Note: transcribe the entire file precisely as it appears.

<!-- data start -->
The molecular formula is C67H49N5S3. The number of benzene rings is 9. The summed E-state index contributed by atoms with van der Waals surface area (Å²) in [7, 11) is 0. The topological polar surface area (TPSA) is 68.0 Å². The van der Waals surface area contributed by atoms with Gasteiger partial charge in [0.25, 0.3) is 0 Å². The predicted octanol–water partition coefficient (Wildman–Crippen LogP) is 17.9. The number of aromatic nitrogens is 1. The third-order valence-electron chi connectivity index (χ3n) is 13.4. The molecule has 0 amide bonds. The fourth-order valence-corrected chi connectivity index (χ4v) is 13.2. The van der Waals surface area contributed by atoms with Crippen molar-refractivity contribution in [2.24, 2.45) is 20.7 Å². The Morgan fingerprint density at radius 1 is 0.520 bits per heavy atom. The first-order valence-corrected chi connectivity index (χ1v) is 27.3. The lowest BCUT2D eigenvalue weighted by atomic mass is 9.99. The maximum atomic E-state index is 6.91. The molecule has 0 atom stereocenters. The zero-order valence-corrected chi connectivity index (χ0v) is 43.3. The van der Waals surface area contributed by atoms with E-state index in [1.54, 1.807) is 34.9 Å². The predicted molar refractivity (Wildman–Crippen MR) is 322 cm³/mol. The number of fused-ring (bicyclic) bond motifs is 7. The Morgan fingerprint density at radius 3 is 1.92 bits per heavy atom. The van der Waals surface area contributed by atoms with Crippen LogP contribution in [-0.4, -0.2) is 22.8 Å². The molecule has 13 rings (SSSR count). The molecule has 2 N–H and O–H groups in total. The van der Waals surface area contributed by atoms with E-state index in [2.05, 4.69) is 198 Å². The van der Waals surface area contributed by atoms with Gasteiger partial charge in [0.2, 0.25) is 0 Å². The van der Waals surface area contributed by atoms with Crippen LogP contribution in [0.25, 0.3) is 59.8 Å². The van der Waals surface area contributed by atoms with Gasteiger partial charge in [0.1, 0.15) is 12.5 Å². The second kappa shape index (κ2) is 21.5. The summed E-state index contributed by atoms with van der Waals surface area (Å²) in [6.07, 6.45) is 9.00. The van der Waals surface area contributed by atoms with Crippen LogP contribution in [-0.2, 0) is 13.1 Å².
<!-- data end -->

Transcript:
The molecular formula is C67H49N5S3. The number of benzene rings is 9. The summed E-state index contributed by atoms with van der Waals surface area (Å²) in [7, 11) is 0. The topological polar surface area (TPSA) is 68.0 Å². The van der Waals surface area contributed by atoms with Gasteiger partial charge in [0.25, 0.3) is 0 Å². The predicted octanol–water partition coefficient (Wildman–Crippen LogP) is 17.9. The number of aromatic nitrogens is 1. The third-order valence-electron chi connectivity index (χ3n) is 13.4. The molecule has 0 amide bonds. The fourth-order valence-corrected chi connectivity index (χ4v) is 13.2. The van der Waals surface area contributed by atoms with Crippen molar-refractivity contribution in [2.24, 2.45) is 20.7 Å². The Morgan fingerprint density at radius 1 is 0.520 bits per heavy atom. The first-order valence-corrected chi connectivity index (χ1v) is 27.3. The lowest BCUT2D eigenvalue weighted by atomic mass is 9.99. The maximum atomic E-state index is 6.91. The molecule has 0 atom stereocenters. The zero-order valence-corrected chi connectivity index (χ0v) is 43.3. The van der Waals surface area contributed by atoms with E-state index in [1.54, 1.807) is 34.9 Å². The predicted molar refractivity (Wildman–Crippen MR) is 322 cm³/mol. The number of fused-ring (bicyclic) bond motifs is 7. The Morgan fingerprint density at radius 3 is 1.92 bits per heavy atom. The van der Waals surface area contributed by atoms with Crippen LogP contribution in [-0.4, -0.2) is 22.8 Å². The molecule has 13 rings (SSSR count). The molecule has 2 N–H and O–H groups in total. The van der Waals surface area contributed by atoms with E-state index in [2.05, 4.69) is 198 Å². The van der Waals surface area contributed by atoms with Gasteiger partial charge in [0.2, 0.25) is 0 Å². The van der Waals surface area contributed by atoms with Crippen LogP contribution in [0.25, 0.3) is 59.8 Å². The van der Waals surface area contributed by atoms with Gasteiger partial charge in [0.1, 0.15) is 12.5 Å². The second kappa shape index (κ2) is 21.5. The summed E-state index contributed by atoms with van der Waals surface area (Å²) in [6.07, 6.45) is 9.00. The van der Waals surface area contributed by atoms with Crippen LogP contribution in [-0.2, 0) is 13.1 Å².